Having read the various apologetics from Obama supporters in their comments to Annie Kenet's post earlier today, "Obama Rules" Broken, I'll weigh in, too.
Of course the current "bitter voters" story is dumb.
Of course Mr. Obama's comment about gun-toting, bible-clinging, bitter Pennsylvanians has been spun out of proportion and robbed of context in the uproar that has followed.
And of course it's unfair to an Obama candidacy that is about a whole lot more than one, ill-conceived comment.
Thing is, this is how the American political process always plays out.
These press pile-ons are ridiculous, dysfunctional, and the root cause of the triumph of incompetence that twice led the nation to elect George Bush as its president.
But pardon me for noting that Mr. Obama's defenders are sounding an awful lot like schoolyard bullies who've thrown lots of sucker-punches, but break into unabating tears after receiving a taste of their own medicine for the first time.
Nothing contributed more to Mr. Obama's January 3rd Iowa caucus victory than the manufactured silliness that followed an October 30th Democratic candidates' debate, when Hillary Clinton supposedly equivocated about a New York State bill that dealt with drivers' licences for illegal immigrants.
Of course, this was a local state matter, entirely out of the federal domain, entirely irrelevant to the serious issues affecting the well-being of the nation, and entirely removed from Mrs. Clinton's control or influence in Washington.
So where was Mr. Obama then, when the press savaged Mrs. Clinton as a vague, untrustworthy flip-flopper?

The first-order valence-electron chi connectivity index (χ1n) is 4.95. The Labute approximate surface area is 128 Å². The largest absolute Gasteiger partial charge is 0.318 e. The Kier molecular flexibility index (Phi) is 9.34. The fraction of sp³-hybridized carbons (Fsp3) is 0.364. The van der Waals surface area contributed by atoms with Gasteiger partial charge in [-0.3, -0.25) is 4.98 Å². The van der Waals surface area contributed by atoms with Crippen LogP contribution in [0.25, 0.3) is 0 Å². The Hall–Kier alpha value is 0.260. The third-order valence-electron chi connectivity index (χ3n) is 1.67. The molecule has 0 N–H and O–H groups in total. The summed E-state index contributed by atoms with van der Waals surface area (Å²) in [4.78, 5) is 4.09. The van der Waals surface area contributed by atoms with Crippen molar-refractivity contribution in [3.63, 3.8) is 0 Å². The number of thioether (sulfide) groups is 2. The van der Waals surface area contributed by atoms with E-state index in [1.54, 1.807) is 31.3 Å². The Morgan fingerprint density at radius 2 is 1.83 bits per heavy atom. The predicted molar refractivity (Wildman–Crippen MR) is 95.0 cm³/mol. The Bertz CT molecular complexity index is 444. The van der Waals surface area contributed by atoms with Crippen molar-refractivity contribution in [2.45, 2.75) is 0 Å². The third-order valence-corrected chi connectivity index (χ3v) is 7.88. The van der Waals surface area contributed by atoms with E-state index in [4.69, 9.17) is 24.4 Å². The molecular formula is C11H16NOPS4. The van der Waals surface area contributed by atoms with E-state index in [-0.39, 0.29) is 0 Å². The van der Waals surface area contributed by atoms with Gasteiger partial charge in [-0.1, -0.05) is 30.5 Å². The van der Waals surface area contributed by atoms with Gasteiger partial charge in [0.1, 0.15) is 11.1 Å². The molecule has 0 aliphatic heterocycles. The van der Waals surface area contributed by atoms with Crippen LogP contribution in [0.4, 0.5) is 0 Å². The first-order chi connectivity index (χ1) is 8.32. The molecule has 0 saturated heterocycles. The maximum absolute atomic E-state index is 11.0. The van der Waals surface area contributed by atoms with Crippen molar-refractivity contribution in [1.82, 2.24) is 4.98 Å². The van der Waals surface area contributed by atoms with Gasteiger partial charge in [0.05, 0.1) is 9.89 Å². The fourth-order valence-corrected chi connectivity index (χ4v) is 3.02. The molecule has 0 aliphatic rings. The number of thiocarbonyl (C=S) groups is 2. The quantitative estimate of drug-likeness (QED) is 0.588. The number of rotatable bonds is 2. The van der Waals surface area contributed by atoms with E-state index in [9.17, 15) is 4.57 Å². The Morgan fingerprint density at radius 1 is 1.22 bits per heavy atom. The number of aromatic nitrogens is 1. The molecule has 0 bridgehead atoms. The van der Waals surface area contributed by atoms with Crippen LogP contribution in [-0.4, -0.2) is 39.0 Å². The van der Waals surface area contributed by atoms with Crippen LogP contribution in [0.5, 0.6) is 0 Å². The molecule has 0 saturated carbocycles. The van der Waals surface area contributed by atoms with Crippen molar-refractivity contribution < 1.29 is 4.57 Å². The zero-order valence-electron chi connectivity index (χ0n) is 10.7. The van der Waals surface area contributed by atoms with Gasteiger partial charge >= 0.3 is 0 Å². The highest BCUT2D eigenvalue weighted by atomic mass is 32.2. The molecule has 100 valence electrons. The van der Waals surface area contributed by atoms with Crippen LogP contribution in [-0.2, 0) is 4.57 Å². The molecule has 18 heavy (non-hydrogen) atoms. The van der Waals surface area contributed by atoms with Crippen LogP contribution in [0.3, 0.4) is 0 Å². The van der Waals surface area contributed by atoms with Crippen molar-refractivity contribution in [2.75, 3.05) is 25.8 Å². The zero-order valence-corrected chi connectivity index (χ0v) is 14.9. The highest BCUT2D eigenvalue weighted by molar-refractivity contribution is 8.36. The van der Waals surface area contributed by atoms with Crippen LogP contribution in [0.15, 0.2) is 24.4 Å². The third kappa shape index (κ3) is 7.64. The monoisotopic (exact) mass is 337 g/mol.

Ummmm... he was jumping on the bandwagon, hitting hard too, building momentum, and watching the votes roll in:
Hillary Clinton, in the recent Democratic Debate, was savaged by John Edwards and Barrack Obama for her apparently contradictory stances on immigration. She said she favored the plan by the state of New York to issues drivers licenses for illegals, but said it wasn't the best thing to do, but that it was needed to bring illegals out of the shadows.John Edwards attacked Hillary Clinton for saying two things in the space of two minutes. Barack Obama also chimed in claiming he didn't understand Senator Clinton's answer. However, when asked by Tim Russert where he stood, Barack Obama essentially held the exact same position as Senator Clinton.Similarly, much earlier in the campaign, when the cost of John Edwards' haircuts rose to national prominence as an election "issue," where was Mr. Obama?
We know the answer.
And, of course, all the while, Mr. Obama was watching his votes roll in.
Let's face it. Mr. Obama's candidacy has benefited enormously from these previous media hit-jobs.
Now, it is he who misspoke, and it is he who is on the receiving end. Like it or not, this may just be the beginning for him.
In an ideal world, this minor gaffe would not be a big deal.
U.S. politics, however, is no ideal world.
These are the kinds of issues, regrettably, that seem to galvanize the media and resonate with voters. U.S. elections are won and lost on this silliness.
Mr. Obama did not rise to defend his adversaries when they got "the treatment."
And from where I sit, he can't sit back and reap the benefits when it happens to his opponents, but credibly cry foul when it happens to him.
That is just hypocrisy.
And America has a few too many hypocrites in office, already.
Bitter hypocrites, in fact.
- Garry J. Wise, Toronto